I spent my first two years of medical school collecting stories. I journaled about my thoughts in the anatomy lab. I wrote about what it was like to learn how to interview and examine patients, about the immense honor and privilege I felt just being able to don a white coat with a stethoscope around my neck. I wrote about the patients that touched my heart – the patient with Huntington’s Disease that reframed my perspective on death, the teenager with an undiagnosed neurodegenerative disorder that reminded me of my privilege, the elderly woman with a lymphoma that showed me the knowledge I was gaining was meaningful.
Since I spent most of these first two years studying from a textbook, I craved these stories. Each time I collected one, I tucked it away and protected it with every fiber of my still-pristine white coat, wrapped snugly around my body. It was easy to tell these stories. Each one felt so important, like an opportunity for self-discovery and personal improvement. And there was ample time and space to learn and grow.
I entered my clinical rotations of third year with excitement and eagerness about all the stories I was going to gather. After years spent listening to lectures and seven weeks spent studying 12 to 14 hours a day for USMLE STEP 1, I had finally made it to the “good part.” When I walked into my first day of my neurology rotation, still wearing a pristine white coat, I was ready.
But somehow, the stories are hard to tell now. They are vast and messy and tangled and numerous and all-encompassing – and when I sit down to write, the only thought that keeps flashing through my mind is which story do I tell first? Do I write about the stroke patient who reminded me of my grandmother? Or the immigrant child with cerebral palsy who cannot receive her spinal surgery because of a lack of health insurance? Or the mother of two young children who was just diagnosed with an incurable neurodegenerative disease? Or the man suffering from delirium whose belligerence drove his wife to tears? Or the patient who throws himself onto the floor with the hopes of sustaining a head injury that will allow him to “escape” to the hospital?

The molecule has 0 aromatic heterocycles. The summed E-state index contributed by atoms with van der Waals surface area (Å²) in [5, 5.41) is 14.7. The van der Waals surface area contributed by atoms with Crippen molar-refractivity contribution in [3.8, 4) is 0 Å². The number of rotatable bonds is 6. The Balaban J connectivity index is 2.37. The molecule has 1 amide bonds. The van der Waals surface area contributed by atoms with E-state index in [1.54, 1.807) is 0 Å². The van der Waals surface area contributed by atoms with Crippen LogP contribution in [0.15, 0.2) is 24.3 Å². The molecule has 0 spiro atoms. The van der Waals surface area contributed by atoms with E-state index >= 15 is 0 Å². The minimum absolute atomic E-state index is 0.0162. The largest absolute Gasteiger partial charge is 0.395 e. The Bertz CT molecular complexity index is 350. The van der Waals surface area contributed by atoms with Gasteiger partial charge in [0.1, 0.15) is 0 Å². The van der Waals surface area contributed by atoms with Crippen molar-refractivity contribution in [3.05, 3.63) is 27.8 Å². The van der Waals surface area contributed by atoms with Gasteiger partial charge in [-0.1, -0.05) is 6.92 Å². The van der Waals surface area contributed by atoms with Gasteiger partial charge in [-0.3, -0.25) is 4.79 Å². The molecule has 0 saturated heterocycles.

Things are complicated now. After spending hours at the hospital every day learning, studying, and trying to stay out of the way, I have found it difficult to process this new world I have been thrown into. While there is something to learn from every patient, every mistake, and every story, the takeaways are not so neat and tidy anymore. Lessons like “we need to spend more time listening to our patients” and “there are systemic challenges facing medicine” feel too shallow and too surface level – the limitations of what we can do to alleviate pain and suffering are all too real, and all too frightening.
Yet, what I’ve gathered so far is that this may be one of the biggest lessons that your third year of medical school can teach you – in the real world, medicine is messy. By choosing to practice medicine, we accept the reality that we are treating patients in an ecosystem that is complicated and largely out of our control. We choose to work with the mess that our patients bring to the hospital with them – to advocate for them to the best of our ability in spite of the resistance we encounter along the way. There may not be a “neat takeaway” or a “quick fix” for every patient, or any patient, but we can choose to shape their stories with respect and dignity.
I chose to go into medicine because I wanted to tell people’s stories, and to help shape them. I now realize how frustrated I will feel about the stories that remain untold and the stories that remain unchanged. However, I am also beginning to understand the joy I will feel when my patients tell me I made them feel acknowledged and cared for, and when I am (finally) able to correctly diagnose them and use my medical knowledge to improve their quality of life.
For me, choosing to practice medicine means acknowledging my limitations, but also my value. It means telling as many stories as possible, and holding the untold narratives just as close. And as I am beginning to understand, it means embracing the mess, and slowly but surely, learning how to mold it.
Prerana Chatty is a medical student.
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